§ 24. Mr. Bruce-Gardyne
asked the President of the Board of Trade what is the policy of Her Majesty's Government regarding the future of the European Free Trade Association.
§ 66. Mr. Richard
asked the President of the Board of Trade what steps are 1515 being taken to safeguard the future of the European Free Trade Association.
§ 67. Mrs. Shirley Williams
asked the President of the Board of Trade what steps he intends to take to improve the future prospects of the European Free Trade Association.
§ 72. Mr. Channon
asked the President of the Board of Trade whether he will make a statement about the policy of Her Majesty's Government towards the future of the European Free Trade Association.
§ Mr. Bruce-Gardyne
While we are all glad that the latest meeting of E.F.T.A. did something to correct the deplorable impression created by the right hon. Gentleman and his colleagues at their first meeting with E.F.T.A., will the President of the Board of Trade bear in mind that this country is still in flagrant breach of the Treaty of Stockholm? As the import surcharges, as long as they are regarded as temporary, are unlikely to have any great effect, will he remove them forthwith and correct the fallacies of Government policy on the matter?
§ Mr. Jay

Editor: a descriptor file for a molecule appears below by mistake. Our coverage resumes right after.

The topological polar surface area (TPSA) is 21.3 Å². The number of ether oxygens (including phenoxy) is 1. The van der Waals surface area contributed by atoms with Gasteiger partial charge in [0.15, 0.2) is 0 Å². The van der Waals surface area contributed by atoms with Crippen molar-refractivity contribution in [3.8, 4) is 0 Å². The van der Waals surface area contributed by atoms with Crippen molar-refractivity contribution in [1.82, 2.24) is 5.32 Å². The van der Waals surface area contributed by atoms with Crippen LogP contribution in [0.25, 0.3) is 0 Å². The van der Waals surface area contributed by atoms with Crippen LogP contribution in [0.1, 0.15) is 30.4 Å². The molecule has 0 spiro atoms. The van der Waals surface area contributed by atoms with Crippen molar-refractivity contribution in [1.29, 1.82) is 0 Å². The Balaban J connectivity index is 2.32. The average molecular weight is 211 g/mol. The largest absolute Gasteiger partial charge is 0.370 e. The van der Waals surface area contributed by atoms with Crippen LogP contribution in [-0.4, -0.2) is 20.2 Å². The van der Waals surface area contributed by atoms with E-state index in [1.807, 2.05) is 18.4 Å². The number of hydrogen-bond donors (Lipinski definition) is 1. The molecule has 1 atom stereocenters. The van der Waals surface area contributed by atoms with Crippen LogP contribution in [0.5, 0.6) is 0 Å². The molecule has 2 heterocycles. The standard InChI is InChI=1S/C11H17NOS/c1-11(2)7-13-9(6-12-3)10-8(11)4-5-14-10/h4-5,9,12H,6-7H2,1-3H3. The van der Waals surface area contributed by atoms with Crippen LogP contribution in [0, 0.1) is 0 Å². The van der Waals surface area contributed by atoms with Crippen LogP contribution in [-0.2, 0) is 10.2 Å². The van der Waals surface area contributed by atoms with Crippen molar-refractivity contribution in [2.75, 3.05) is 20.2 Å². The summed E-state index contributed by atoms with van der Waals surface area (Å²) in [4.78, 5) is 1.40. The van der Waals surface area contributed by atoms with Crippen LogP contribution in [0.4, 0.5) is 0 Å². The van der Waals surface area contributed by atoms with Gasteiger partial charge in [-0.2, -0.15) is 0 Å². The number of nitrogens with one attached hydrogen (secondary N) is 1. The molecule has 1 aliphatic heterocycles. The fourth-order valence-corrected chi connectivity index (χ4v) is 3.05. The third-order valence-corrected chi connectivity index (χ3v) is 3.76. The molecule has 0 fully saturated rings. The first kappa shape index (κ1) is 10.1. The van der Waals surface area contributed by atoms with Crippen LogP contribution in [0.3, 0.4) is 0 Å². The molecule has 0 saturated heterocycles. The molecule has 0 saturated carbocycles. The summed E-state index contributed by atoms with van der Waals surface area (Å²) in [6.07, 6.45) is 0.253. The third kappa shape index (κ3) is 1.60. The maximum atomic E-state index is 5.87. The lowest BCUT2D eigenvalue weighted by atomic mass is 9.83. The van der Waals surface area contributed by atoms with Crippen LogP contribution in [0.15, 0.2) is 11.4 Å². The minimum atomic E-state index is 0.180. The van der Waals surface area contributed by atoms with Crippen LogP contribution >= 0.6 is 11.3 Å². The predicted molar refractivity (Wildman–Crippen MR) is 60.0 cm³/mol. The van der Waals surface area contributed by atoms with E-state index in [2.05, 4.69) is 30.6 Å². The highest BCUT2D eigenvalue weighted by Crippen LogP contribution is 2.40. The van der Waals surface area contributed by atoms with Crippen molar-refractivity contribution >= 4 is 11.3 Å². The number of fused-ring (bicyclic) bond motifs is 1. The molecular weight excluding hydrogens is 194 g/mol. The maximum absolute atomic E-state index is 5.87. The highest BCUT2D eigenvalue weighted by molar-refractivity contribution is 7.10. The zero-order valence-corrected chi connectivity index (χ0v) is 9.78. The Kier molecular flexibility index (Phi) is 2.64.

I am sure that the hon. Gentleman will be glad to see that in the Monopolies and Mergers Bill published yesterday we have included a Clause to carry out obligations to E.F.T.A., that had been overlooked by the previous Government.
§ Mr. Bruce-Gardyne
I am grateful to the right hon. Gentleman for answering the question on this occasion, at least, if not on a previous occasion, but will he not agree that he is in grave danger of minimising the great damage done to E.F.T.A. by the clumsy and ham-handed way in which he and his friends imposed the surcharge?
§ Mr. Barber
Will the right hon. Gentleman take his, right hon. Friend the First Secretary of State by the hand and explain to him the facts of life about the 1516 15 per cent. surcharge? Is the President of the Board of Trade aware that his right hon. Friend said at the weekend that the surcharge had already been reduced by one-third, and advised housewives to press for a reduction of one-third in the prices of goods in the shops? Will the right hon. Gentleman please tell the First Secretary that (a), the surcharge has not yet been reduced, and will not be reduced for nearly two months, and (b), it cannot possibly account for at least one-third of the prices of those goods?